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Grant Named to Board of Bioscience Education Group

By Eddy Ball
August 2009

Mary Grant, V.M.D.
Grant, above, provides guided tours of the NIEHS animal facility for annual teacher workshops co-sponsored by NIEHS and NCABR. According to Wilkison, she is a favorite with the educators and consistently receives glowing reviews from participants. (Photo courtesy of Steve McCaw)

On July 1, NIEHS Deputy Chief of the Comparative Medicine Branch Mary Grant, V.M.D., began a three-year term as a member of the board of directors of the North Carolina Association for Biomedical Research (NCABR). She was one of four prominent members of the state's bioscience research community elected at the board's June 26 meeting.

Grant replaces her NIEHS colleague Diane Forsythe, D.V.M., chief of the Comparative Medicine Branch, as the board's ex officio member.

"We're delighted to have Mary as a new member of the NCABR (http://www.ncabr.org/about/background.html) Exit NIEHS board of directors, representing NIEHS," said NCABR President Suzanne Wilkison. "She has played an integral role over the years at the NCABR ‘Rx for Science Literacy' teacher professional development programs (http://www.niehs.nih.gov/news/newsletter/2008/may/teachers.cfm) held annually at NIEHS."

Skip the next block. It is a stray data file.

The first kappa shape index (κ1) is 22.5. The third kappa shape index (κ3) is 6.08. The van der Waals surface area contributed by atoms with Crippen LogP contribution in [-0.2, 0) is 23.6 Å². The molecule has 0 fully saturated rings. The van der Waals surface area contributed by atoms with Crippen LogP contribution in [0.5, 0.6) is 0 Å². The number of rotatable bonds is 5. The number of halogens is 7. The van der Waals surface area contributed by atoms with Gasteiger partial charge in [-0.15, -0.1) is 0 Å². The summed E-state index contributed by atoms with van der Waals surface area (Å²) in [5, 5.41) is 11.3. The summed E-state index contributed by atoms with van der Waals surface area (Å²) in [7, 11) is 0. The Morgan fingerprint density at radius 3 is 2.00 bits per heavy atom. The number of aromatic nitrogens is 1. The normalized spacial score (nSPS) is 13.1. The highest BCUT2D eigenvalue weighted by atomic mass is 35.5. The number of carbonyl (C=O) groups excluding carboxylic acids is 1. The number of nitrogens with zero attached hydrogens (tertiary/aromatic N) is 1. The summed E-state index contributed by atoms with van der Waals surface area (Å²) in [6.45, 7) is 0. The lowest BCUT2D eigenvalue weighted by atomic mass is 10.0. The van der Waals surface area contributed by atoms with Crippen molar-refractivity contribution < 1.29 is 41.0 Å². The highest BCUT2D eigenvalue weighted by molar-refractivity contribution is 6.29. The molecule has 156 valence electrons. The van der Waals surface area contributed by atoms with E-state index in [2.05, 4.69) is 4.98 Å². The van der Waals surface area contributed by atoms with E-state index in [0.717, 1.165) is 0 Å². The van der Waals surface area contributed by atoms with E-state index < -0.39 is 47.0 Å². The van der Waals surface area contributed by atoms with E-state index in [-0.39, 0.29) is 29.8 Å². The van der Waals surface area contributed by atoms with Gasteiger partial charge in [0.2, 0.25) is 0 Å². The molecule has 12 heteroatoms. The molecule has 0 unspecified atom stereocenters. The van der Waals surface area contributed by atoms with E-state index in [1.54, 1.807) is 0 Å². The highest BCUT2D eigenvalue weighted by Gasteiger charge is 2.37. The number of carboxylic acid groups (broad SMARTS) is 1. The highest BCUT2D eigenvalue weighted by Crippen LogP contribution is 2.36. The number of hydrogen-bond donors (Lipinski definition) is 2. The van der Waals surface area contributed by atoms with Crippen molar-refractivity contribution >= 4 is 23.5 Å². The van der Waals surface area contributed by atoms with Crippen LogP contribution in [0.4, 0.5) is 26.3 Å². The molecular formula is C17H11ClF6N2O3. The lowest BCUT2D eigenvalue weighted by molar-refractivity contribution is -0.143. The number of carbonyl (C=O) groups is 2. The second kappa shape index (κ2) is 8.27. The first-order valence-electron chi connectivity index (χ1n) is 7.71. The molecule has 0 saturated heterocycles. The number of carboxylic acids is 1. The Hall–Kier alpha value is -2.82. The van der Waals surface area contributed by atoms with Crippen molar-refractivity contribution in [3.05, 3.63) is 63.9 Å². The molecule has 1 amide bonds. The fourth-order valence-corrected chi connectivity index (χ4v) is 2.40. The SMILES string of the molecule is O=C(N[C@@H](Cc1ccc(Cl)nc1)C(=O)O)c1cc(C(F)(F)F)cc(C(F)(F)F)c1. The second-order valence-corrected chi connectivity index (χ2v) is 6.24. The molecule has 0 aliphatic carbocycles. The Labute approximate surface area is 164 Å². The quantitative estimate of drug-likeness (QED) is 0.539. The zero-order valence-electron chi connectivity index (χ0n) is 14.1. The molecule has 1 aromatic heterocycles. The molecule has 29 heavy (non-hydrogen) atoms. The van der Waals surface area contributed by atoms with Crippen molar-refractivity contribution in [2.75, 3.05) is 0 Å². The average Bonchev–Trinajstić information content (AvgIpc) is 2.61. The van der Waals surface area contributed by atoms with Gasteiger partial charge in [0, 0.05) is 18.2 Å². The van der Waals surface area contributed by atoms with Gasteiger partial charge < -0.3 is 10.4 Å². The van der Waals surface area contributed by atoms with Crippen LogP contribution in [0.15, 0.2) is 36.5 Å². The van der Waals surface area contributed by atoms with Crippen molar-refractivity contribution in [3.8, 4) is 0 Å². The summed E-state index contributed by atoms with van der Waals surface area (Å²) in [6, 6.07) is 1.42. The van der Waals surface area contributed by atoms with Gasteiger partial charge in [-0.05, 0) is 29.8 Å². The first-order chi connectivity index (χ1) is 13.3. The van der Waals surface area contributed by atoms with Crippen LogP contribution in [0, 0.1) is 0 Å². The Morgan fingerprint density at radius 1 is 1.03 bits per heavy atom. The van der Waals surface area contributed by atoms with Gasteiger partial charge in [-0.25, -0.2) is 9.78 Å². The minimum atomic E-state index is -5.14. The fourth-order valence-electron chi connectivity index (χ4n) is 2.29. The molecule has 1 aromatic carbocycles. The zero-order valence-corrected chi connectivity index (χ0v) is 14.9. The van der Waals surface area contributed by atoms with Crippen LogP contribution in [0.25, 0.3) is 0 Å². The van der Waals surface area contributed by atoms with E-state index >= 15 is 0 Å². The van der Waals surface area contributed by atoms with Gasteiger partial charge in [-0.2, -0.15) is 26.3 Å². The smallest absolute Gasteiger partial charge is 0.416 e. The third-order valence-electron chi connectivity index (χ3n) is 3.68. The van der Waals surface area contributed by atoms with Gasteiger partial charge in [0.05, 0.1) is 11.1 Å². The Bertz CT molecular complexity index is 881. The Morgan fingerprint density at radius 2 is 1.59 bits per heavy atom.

As a member of the board of directors, Grant will help the nonprofit organization to pursue its mission of promoting public understanding and support for bioscience research. Founded in 1989, NCABR supports teacher education and bioscience research advocacy programs throughout North Carolina.

The group's members include representatives of academic, industry, government, hospital, nonprofit research, voluntary health and other nonprofit organizations united to help North Carolina residents better understand the science that so strongly influences the quality of their lives.

Grant will join three other scientists as new members on the board - Naina Bhasin, Ph.D., director of business and technology development at The Hamner Institutes of Health Sciences in Research Triangle Park; Stanley Faeth, Ph.D., professor and head of the biology department at the University of North Carolina at Greensboro; and Paul J. Gemperline, Ph.D., associate vice chancellor for research and graduate studies and the acting dean of graduate studies at East Carolina University in Greenville.



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